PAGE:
His earthly athletic training no doubt contributed to his physical potency. Attacked by a basto (LV, 5), Carson grasped the charging beast's horns in his hands and "...thanks to my unusual strength, I succeeded in breaking the force of the impact as well as diverting the horns from my vitals."
His own strength was boosted by Venus's lesser gravity. In Pirates, Chapter 7, believing his friend Kamlot to be dead, he carried the body while noting, "I am extraordinarily muscular, and then, too, the gravitational pull of Venus favored me more than would that of earth, giving me an advantage of over twenty pounds in the dead weight I should have to carry and even a little better than that in the amount of my own live weight...."
While roaming the upper terraces of the Vepajan forest, seeking the spider web-like tarel, Carson noted that he lacked expertise in tree-climbing "for I am not naturally arboreal" (PV, 6). He soon adapted to such venues, though, as trees were often the only thing that stood between him and a violent death from some denizen of Amtor.
Though Carson became an able climber, he never mastered the art of staying out of trouble. He admitted, "I am rash. I take chances... oftentimes I know the thing I am about to do is stupid, and yet I go ahead and do it. I gamble with Death; my life is the stake. But I have a grand time, and so far I have always beaten Death to the draw." (WV, 1)
As a devil-may-care adventurer, Carson was free to get himself into trouble and, sometimes through skill and sometimes through blind luck, get himself out of it. Yet, one cringes at times as Carson charges, once again, unerringly toward disaster, such as in Escape. After surviving hostilities in many lands and safe with his beloved Duare and friend Ero Shan in the anotar, he made the questionable decision to descend for a closer look at huge war machines moving across the landscape. Only when the land vessels opened fire did he realize the mistake which not only endangered him, but his companions as well.
"With throttle wide I climbed, zig-zagging in an attempt to avoid their fire, upbraiding myself for being such a stupid fool as to have taken this unnecessary chance, and then a moment later, as I was congratulating myself upon having made good our escape, the nose of the anotar disappeared, together with the propeller." (EV, 43)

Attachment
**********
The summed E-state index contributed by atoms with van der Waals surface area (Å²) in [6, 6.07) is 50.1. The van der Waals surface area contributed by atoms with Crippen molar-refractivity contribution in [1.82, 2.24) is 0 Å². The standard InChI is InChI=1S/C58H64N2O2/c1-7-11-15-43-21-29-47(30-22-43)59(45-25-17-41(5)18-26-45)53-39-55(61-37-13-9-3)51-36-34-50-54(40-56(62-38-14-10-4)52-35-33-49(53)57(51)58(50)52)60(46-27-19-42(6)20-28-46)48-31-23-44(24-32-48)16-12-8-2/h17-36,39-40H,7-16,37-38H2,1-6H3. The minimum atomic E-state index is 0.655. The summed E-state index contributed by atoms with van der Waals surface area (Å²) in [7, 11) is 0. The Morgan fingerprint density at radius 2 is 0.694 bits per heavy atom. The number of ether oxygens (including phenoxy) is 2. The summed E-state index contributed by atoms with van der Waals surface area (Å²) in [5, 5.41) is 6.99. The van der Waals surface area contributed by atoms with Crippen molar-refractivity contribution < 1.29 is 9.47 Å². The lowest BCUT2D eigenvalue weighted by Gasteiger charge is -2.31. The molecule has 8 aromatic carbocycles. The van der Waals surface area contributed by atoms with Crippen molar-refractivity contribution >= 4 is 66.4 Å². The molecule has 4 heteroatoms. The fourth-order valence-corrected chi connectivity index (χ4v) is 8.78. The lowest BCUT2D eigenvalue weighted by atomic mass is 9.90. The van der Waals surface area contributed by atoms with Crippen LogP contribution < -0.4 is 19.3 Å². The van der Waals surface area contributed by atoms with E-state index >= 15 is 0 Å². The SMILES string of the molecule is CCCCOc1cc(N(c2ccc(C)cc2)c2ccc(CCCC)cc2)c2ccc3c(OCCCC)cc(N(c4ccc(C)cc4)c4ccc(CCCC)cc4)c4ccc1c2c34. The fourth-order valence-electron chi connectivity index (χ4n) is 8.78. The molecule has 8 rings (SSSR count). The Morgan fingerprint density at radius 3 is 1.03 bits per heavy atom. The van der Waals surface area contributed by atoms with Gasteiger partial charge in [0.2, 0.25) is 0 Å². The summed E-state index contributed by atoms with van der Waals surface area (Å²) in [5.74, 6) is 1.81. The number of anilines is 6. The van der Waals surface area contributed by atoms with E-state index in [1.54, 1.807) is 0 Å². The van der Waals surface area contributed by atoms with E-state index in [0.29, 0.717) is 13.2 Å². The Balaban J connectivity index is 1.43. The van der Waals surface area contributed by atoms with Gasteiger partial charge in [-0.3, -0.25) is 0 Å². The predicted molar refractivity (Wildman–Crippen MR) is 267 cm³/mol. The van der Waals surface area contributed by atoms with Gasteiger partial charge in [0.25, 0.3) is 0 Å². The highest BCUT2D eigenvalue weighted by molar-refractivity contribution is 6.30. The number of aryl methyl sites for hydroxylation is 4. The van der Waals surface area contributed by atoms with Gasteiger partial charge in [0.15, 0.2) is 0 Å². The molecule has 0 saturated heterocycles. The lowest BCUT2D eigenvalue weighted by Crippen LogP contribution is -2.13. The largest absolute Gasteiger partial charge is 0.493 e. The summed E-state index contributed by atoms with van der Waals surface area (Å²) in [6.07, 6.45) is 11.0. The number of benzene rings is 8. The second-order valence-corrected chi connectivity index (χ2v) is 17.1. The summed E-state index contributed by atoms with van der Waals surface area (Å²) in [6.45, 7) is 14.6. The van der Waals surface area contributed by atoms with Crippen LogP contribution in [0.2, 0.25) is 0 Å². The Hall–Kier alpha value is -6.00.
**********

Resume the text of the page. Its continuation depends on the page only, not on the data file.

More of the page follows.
Edgar Rice Burroughs's first impression of Carson was that he was a man of 25 to 30 years of age, and Carson, later in Pirates, nailed down his age at 27. Carson had blond hair and blue eyes (in later volumes sometimes described as grey, and sometimes as blue-grey eyes), which made him stand out on Venus as no others had those particular features.
He told ERB that "My father was a British army officer, my mother an American girl from Virginia" and that, while his father was stationed in India, he had studied under the tutelage of an old Hindu named Chand Kabi. There he had learned advanced telepathy and the ability to project mental images to great distances. It was through this talent that Carson communicated his Venus adventures to Burroughs across 26 to 30 million miles of space.
Carson inherited his fortune from his grandfather. He first used it to finance a reckless lifestyle, then began using it to build rocket cars and attend flight school. He became an aerial stuntman, which led to his decision to build a rocket capable of flying to another planet.
Napier was not immune to miscalculation, however, and earned a Wrong-Way Corrigan reputation among ERB fans for his mathematical calculations designed to head his spaceship for Mars. His slipup in forgetting the moon's gravitational pull swung him toward Venus instead. The rest is history -- maybe not something you will find in any U.S. history book -- but certainly: History on Venus.
Carson Napier's Preparations and Take-off
|circa 1904||Born in India.|
|circa 1915||Moves with mother to Virginia after father's death.|
|circa 1918||Moves with mother to California after John Carson's death.|
|circa 1921||Enrolls at Pomona College in Claremont.|
|circa 1925||Graduates from Pomona College. Mother dies.|
|circa 1926||Becomes stunt pilot in Hollywood.|
|circa 1927||Begins traveling around the world.|
|1928 - 1929||Finances rocket cars in Germany.|
|1930||Starts building rocketship for Mars.|
|1931||Takes off from earth on July 18, landing on Venus August 18.|
Chronology for ERB's Venus Stories
by Fredrik Ekman
ERB C.H.A.S.E.R ILLUSTRATED BIBLIOGRAPHY :: VENUS (AMTOR) SERIES
2. Lost on Venus
3. Carson of Venus
5. The Wizard of Venus
(Tales of Three Planets)
ALL ABOUT AMTOR by John Martin
INTRO | 01 | 02 | 03 | 04 | 05 | 06 | 07 | 08 | 09 | 10